Pandemic Diary, May 6th: I guess we’ll see
My favorite scene from Tom Hank’s movie, “Charlie Wilson’s War” goes like this:
Gust Avrakotos: There’s a little boy, and on his 14th birthday he gets a horse… and everybody in the village says, “How wonderful. The boy got a horse” And the Zen Master says, “We’ll see.” Two years later, the boy falls off the horse, breaks his leg, and everyone in the village says, “How terrible.” And the Zen Master says, “We’ll see.” Then, a war breaks out, and all the young men have to go off and fight… except the boy can’t cause his leg’s all messed up. And everybody in the village says, “How wonderful.”
Charlie Wilson: Now the Zen Master says, “We’ll see.”
Today is May 6th, 2020, and all we can say about the future is, “We’ll see.”
It starts with this premise: As a global society, as a country, we have never been here before. Before the pandemic, our economy was going through head-spinning disruptive change. (seems quaint now doesn’t it?)
Now on top of that, two things have happened simultaneously, the Covid-19 pandemic and our economy being all but stopped. You can’t separate them into boxes, they are intertwined catastrophes. The consequences, both intended and unintended, will last for a decade, if not longer.
We have never been here before.
There is no precedent to cull answers from, no similar series of events that we can draw wisdom from.
Sure, you can draw parallels to the 1918 Flu Pandemic and even the 1892 Cholera Epidemic in Hamburg, Germany. In both cases, the government didn’t listen to scientists, and they early on denied the seriousness of the situation. My favorite Facebook poster of the last couple of weeks read: “Every horror movie starts out with officials ignoring scientists.”
(Ironically, during the Flu Pandemic, the on-the-ground situation was similar to the 2020 pandemic: A highly infectious virus, no immunity, no effective treatments, and no vaccine. The only defenses were hygiene and social distancing. (Sound familiar?)
But parallels fall short of helping us to figure out what to do next.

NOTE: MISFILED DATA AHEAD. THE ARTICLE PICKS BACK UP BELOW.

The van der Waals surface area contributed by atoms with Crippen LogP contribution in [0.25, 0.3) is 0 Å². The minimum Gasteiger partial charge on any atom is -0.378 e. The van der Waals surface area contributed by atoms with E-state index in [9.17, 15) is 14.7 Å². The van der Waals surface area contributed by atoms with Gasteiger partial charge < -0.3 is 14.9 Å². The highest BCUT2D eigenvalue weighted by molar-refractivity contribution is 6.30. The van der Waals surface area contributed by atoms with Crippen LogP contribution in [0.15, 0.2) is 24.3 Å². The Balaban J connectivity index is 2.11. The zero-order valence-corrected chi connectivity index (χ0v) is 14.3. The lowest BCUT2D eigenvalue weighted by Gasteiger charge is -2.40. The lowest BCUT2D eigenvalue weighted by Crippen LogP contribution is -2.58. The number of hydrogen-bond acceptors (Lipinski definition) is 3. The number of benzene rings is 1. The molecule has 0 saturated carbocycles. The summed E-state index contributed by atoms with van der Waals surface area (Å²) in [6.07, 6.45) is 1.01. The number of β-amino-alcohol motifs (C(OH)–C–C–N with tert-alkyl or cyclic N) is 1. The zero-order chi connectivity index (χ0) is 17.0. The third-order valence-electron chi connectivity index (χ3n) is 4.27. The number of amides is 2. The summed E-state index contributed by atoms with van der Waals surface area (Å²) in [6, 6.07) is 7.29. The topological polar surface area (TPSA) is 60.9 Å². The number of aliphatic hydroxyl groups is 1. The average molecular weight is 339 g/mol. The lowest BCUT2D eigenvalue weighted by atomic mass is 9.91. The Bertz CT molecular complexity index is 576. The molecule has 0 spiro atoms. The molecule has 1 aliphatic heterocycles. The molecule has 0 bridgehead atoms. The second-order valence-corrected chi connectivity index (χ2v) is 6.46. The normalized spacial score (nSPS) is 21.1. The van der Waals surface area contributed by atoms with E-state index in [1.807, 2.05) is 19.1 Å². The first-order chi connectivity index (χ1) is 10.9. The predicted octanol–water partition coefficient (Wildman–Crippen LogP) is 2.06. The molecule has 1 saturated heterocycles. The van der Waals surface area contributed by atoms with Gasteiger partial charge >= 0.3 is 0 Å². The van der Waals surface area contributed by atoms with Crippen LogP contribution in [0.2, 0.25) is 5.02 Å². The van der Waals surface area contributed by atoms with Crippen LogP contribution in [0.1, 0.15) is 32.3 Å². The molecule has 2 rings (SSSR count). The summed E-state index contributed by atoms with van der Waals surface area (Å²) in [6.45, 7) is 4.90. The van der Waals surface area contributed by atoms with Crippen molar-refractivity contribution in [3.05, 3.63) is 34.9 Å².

We have never been here before.
We are in that situation that Marshall McLuhan famously wrote about, “You can’t drive into the future looking in the rearview mirror.”
It follows then that everything going forward, every idea proposed by policymakers are nothing more than theories, hypotheses, and conjecture.
This is not a criticism, it’s just the facts.
Thus what we will be seeing in the coming months are high stakes experiments against two criteria: How will we save lives and save livelihoods?
I have a couple of recommendations for us as we live through this.
First of all, like any experimenter, we have to be comfortable living with uncertainty. Frans De Waal, the Dutch Ethologist, wrote, “Strictly speaking, there is no such thing as certainty, only people who are certain.” Ambiguity, uncertainty, and even doubt are baked into the cake of our near-term future. We need to adjust to that like all of our ancestors did. Think of just the 20th century. My grandfather and grandmother, born in 1900, lived through the first world war, the flu epidemic, prohibition (my grandfather was a liquor salesman), the great depression, the second world war, the red scare, and the Vietnam war. That is life: uncertain and a bit chaotic. And that is just our “first world.”
Remember the feeling you had when we went into “lockdown?” That sense that everything on your calendar went up in smoke, that all your plans were laid bare? That all you could be really sure of was that day? That is the feeling that we need to be comfortable with for a while. It’s hard, but it will be a necessary adjustment.
Next, as we proceed into this experiment, we must reject either/or thinking. You can see it happening already. We are moving into camps.
There is the camp of staying locked down and then proceeding with caution to open slowly to protect hospitals from getting overwhelmed and saving lives, even though the economy (that means all of us) will suffer.
The other camp says, let’s open soon and as robustly as we can, knowing that it might cost lives. We should do this knowing it is a difficult decision. But we make it to save the economy and the lives that might be lost because of a possible deep recession or worse. Former New Jersey Governor Chris Christie said recently on national television that we might have to accept up to 3000 deaths a day to open the economy and avert disaster. This morning in my local paper, The Santa Fe New Mexican, a letter writer reminded us that most of the COVID fatalities had “one foot out the door anyway,” implying that they were not productive members of society and could be sacrificed for the good of the majority. (I take a little offense at this, being seventy. . .)
The point is that we cannot accept, nor can we allow our policymakers and politicians to use either/or thinking. It must be both/and. We must vigorously try to save every life we can and figure out the economy. (hopefully, in a way that benefits all groups more equitably than before, but that is just my “liberal” bias showing through).
Finally, I think the appropriate posture to take now and in the future is realistically-optimistic. We cannot lie to ourselves or hold on to illusions that this will not be difficult and challenging. And yet we can grasp this fact: We’ve seen challenging times before. We’ve recovered, been changed, and moved on. Look around you. There are individuals who have gone through terrible trauma that would knock many of us to the ground, but they are up, walking, changed, but surviving.
We will get through this. We will be changed. But we will survive.
So embrace the uncertainty, come to grips with the fact that we are in an experiment now. And accept the Zen position about the future: “We’ll see.”
Be brave. Be kind. Follow the science.